The acceptance speech of Amir Or, the recipient of the Golden Wreath for 2020

Honored Members of the Council for the Golden Wreath Award,
esteemed Macedonian colleagues and readers, dear friends, Allow me at first to express my sincere gratitude for the honor of receiving this venerable poetry award, the Golden Wreath. I feel privileged and greatly honored to become a member of the select group of laureates that preceded me here. This tradition started here, in country that esteems and loves poetry, in a city that was the birth place of the nationally formative poets, the Miladinov brothers, and that in modern times initiated the Struga Poetry Evening’s renowned agora of poetry. And doubtlessly this tradition puts North Macedonia on a seat of honor in the hall of cultural significance of both Europe and human civilization at large. I can’t tell you what excitement and delight the news of my winning the prize stirred in me. Struga has been interwined with my writing journey for over 20 years, since my book Drowning, He Breathes Living Water was published in the 2000 Pleiades series, long before my selected poetry was published in Serbian or Bulgarian. I have witnessed with awe this annual gathering of prominent representatives of our international republic of poetry, when Bonnefoy, Transtromer and my friend W.S. Merwyn won the illustrious wreath of poetry, and nothing like returning here as the 2020 laureate could make me feel that my work was awarded here with the ears and hearts that poetry deserves. Coming back to Struga and Ohrid, I know I am among people that read poetry, have cultivated a taste for it, and have the need and respect for the art of poetry, people who understand its deeper meaning and unique significance of wisdom, beauty and dialogue, of imagination and creativity and of the freedom to think-and-feel for ourselves. Moreover, as an Israeli, I can’t forget that my people, the Jews, came to this country as early as 1800 years ago and contributed to it the best they could. Neither can I forget that their long history here ended up in WW 2, when in 1943 almost all the Jews of Skopje, Bitola and Štip, men, women and children, were deported to Treblinka and murdered in the gas chambers. The mere few dozens of young Jews that escaped this fate joined partisans, and many of them died fighting with their Macedonian compatriots against the Fascists. In their memorial, I wish to declare this very moment, dedicated to the enlightened side of human life, as another station in the rebuilding of our mutual bond.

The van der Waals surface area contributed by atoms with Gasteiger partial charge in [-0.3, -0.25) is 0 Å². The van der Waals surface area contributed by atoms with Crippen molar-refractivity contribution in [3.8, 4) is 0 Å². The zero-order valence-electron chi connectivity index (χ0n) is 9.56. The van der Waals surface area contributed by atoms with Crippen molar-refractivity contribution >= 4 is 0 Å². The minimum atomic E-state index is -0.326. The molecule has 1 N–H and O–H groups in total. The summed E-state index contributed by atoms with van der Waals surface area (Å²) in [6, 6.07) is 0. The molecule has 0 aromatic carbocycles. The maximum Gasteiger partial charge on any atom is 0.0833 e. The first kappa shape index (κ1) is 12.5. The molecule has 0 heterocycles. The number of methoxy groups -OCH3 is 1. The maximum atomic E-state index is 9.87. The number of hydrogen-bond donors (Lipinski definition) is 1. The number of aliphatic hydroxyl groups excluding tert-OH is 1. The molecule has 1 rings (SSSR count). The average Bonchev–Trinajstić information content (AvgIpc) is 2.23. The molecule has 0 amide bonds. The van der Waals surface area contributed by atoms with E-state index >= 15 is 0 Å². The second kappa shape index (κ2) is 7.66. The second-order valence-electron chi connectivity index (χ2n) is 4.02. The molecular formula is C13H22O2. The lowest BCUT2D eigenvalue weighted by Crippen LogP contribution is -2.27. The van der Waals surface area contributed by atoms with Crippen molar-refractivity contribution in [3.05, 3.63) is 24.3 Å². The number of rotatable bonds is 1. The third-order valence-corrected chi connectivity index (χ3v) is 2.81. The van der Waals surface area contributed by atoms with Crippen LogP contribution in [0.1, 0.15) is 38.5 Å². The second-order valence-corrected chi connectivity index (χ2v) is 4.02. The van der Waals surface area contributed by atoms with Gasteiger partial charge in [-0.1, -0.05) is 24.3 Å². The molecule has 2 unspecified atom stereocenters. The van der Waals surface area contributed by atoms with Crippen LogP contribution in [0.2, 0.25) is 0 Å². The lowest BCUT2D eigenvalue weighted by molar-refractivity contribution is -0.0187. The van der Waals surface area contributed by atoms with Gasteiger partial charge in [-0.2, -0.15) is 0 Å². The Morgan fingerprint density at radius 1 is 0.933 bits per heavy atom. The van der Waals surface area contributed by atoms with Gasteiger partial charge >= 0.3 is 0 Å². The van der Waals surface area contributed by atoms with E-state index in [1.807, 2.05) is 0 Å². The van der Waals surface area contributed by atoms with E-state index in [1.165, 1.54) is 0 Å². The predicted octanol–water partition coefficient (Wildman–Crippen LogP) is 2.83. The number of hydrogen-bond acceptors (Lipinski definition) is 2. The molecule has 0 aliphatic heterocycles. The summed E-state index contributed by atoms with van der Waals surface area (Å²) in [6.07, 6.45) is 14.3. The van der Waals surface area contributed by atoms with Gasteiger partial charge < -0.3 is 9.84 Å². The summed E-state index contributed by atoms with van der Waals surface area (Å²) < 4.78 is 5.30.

Thank you.